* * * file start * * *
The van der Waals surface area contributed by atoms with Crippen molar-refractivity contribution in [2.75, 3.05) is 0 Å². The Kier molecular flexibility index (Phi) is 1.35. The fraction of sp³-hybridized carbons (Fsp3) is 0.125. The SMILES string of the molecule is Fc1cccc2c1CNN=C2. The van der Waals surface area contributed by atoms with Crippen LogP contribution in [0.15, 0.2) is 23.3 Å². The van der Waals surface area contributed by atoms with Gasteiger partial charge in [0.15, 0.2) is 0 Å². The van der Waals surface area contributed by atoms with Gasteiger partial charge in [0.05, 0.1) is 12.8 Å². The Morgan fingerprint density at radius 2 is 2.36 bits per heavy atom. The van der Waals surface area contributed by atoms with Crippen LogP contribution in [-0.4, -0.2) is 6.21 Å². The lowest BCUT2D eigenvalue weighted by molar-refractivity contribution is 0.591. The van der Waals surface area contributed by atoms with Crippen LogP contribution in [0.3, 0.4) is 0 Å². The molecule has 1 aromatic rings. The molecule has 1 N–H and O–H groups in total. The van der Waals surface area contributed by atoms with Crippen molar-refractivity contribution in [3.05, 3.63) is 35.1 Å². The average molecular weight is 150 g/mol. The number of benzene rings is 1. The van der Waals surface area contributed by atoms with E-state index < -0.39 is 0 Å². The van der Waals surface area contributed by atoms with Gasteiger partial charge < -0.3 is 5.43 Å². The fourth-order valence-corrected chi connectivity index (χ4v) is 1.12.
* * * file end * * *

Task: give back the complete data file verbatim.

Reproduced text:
The van der Waals surface area contributed by atoms with Crippen molar-refractivity contribution in [2.75, 3.05) is 0 Å². The Kier molecular flexibility index (Phi) is 1.35. The fraction of sp³-hybridized carbons (Fsp3) is 0.125. The SMILES string of the molecule is Fc1cccc2c1CNN=C2. The van der Waals surface area contributed by atoms with Crippen LogP contribution in [0.15, 0.2) is 23.3 Å². The van der Waals surface area contributed by atoms with Gasteiger partial charge in [0.15, 0.2) is 0 Å². The van der Waals surface area contributed by atoms with Gasteiger partial charge in [0.05, 0.1) is 12.8 Å². The Morgan fingerprint density at radius 2 is 2.36 bits per heavy atom. The van der Waals surface area contributed by atoms with Crippen LogP contribution in [-0.4, -0.2) is 6.21 Å². The lowest BCUT2D eigenvalue weighted by molar-refractivity contribution is 0.591. The van der Waals surface area contributed by atoms with Crippen LogP contribution in [0.3, 0.4) is 0 Å². The molecule has 1 aromatic rings. The molecule has 1 N–H and O–H groups in total. The van der Waals surface area contributed by atoms with Crippen molar-refractivity contribution in [3.05, 3.63) is 35.1 Å². The average molecular weight is 150 g/mol. The number of benzene rings is 1. The van der Waals surface area contributed by atoms with E-state index < -0.39 is 0 Å². The van der Waals surface area contributed by atoms with Gasteiger partial charge < -0.3 is 5.43 Å². The fourth-order valence-corrected chi connectivity index (χ4v) is 1.12.